On a Wednesday evening we finally had a chance to do our first run-through of Beethoven’s Ninth with the full chorus, soloists and orchestra. As we took our seats prior to tuning, I turned to my neighbor, the Cape Town music student, and asked him, “So, is this meeting your expectations? Is this what you had hoped it would be?”
“This is so … so beyond anything I was expecting, it’s not even real. When we first started planning our U.S. tour, we had no idea this was even possible. It has all been chance and timing that it came together. And … I never thought I’d be doing anything like this! My instrument is guitar. I can sing [as an aside, he can really sing], but I’m not in a choir, and I never thought I’d be in a choir like this one. I never thought I’d perform works by Beethoven, or Bach, or anyone like that. I never thought I’d be performing with a full orchestra. This is so, so unreal it’s like I can’t even believe it!”
I nodded, and smiled inside; I remember well my own first Beethoven Ninth. But with that, the orchestra tuned, and we were on our way.
I kept on eye on my guy, trying to discreetly provide key bits of information — we in the Chorale have done this work dozens of times and it’s in our blood, but I can only imagine how bizarre the whole thing must seem to someone who is coming to it for the first time.
And it was at the very end, after the final chord finally stopped reverberating from the walls that that great Moment finally came.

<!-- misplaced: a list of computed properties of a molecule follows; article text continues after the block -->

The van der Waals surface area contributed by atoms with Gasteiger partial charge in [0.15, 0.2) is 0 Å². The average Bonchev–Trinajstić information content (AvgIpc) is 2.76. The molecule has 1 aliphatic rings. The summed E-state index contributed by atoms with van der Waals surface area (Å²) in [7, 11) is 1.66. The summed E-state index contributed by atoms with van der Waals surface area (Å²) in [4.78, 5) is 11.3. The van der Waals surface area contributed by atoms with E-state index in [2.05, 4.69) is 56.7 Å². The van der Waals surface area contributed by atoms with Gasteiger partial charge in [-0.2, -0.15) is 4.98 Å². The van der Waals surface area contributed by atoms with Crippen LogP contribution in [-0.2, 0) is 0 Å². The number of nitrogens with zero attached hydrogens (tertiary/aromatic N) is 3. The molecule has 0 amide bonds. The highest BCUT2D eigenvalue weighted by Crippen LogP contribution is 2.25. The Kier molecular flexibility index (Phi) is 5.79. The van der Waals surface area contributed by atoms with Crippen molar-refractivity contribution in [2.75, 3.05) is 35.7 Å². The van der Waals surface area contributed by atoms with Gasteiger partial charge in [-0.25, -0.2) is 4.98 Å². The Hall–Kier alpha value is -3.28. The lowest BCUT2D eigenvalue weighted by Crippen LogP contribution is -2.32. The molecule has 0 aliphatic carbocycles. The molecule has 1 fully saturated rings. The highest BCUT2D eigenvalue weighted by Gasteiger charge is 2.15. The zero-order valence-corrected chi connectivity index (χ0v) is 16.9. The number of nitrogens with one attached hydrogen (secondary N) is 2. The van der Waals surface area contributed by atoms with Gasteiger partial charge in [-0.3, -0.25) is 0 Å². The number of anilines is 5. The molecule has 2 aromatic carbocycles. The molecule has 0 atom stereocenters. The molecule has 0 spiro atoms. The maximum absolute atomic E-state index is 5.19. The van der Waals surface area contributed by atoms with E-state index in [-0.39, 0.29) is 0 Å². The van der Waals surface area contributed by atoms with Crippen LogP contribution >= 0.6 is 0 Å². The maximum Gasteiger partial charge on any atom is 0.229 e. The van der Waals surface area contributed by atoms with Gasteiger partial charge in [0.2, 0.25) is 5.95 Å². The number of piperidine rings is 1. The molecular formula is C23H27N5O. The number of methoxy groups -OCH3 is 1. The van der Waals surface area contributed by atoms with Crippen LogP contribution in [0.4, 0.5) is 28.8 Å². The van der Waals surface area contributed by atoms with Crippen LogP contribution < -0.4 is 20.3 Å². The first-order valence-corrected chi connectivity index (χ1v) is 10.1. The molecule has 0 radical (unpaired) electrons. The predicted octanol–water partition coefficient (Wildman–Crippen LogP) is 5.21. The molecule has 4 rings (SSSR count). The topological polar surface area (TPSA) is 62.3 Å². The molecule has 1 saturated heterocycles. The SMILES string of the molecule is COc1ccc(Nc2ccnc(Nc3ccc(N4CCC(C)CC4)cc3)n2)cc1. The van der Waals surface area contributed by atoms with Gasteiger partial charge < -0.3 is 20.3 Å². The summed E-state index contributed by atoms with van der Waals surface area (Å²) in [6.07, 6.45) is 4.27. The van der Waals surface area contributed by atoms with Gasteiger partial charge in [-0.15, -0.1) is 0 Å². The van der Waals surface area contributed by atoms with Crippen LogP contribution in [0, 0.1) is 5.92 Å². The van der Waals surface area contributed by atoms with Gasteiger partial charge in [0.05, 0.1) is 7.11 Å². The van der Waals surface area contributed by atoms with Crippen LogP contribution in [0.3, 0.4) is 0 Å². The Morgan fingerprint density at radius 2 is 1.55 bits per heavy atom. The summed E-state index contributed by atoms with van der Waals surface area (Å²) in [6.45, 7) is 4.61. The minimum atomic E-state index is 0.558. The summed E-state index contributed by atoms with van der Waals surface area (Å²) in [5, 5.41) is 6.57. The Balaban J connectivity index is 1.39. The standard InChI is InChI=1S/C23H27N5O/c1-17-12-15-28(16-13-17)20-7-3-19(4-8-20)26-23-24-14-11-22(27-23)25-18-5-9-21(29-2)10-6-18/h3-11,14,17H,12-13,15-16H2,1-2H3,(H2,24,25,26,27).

I turned to my neighbor, and saw his face. It was a look you only get from performing Beethoven’s Ninth for the first time. It was a look that was one part goofy delirium, one part radiant joy, one part Divine Inspiration, and one part Holy —-, did we just —ing seriously do that??!!?!
I laughed, and laughed hard. “So, what did you think of …”
He hugged me. And then with a smile wider than the 35W construction zone, he gave hug-handshakes to everyone around us.
And then he just sat down, laughed, and spoke in unfinished sentences.
“That was. They were so. Just a rehearsal? I can’t even.” And he rounded it off by kissing his fingertips and blowing a kiss to the orchestra.
After a few minutes, conductor Osmo Vänskä announced that that was it for the chorus, and we began the scramble to get off the stage. My African neighbor bobbed and weaved himself toward backstage … and I don’t think his feet touched the ground for a second as he did so. At the last minute, with an undiminished smile, he turned back to me and said, “Thank you, thank you for that. That was a musical experience of a lifetime!”
Funny he should say that. I reflected on that rare musical gift he and his companions gave us when we sang Nkosi Sikelel’ iAfrika together those weeks back. The musical moment he had essentially given me, as part of a ongoing, wonderful cycle of sharing, transformation and gratitude.
And that’s why we’re singing.
Scott Chamberlain is a classical singer who writes the blog Mask of the Flower Prince. This commentary was adapted from one of his blog posts.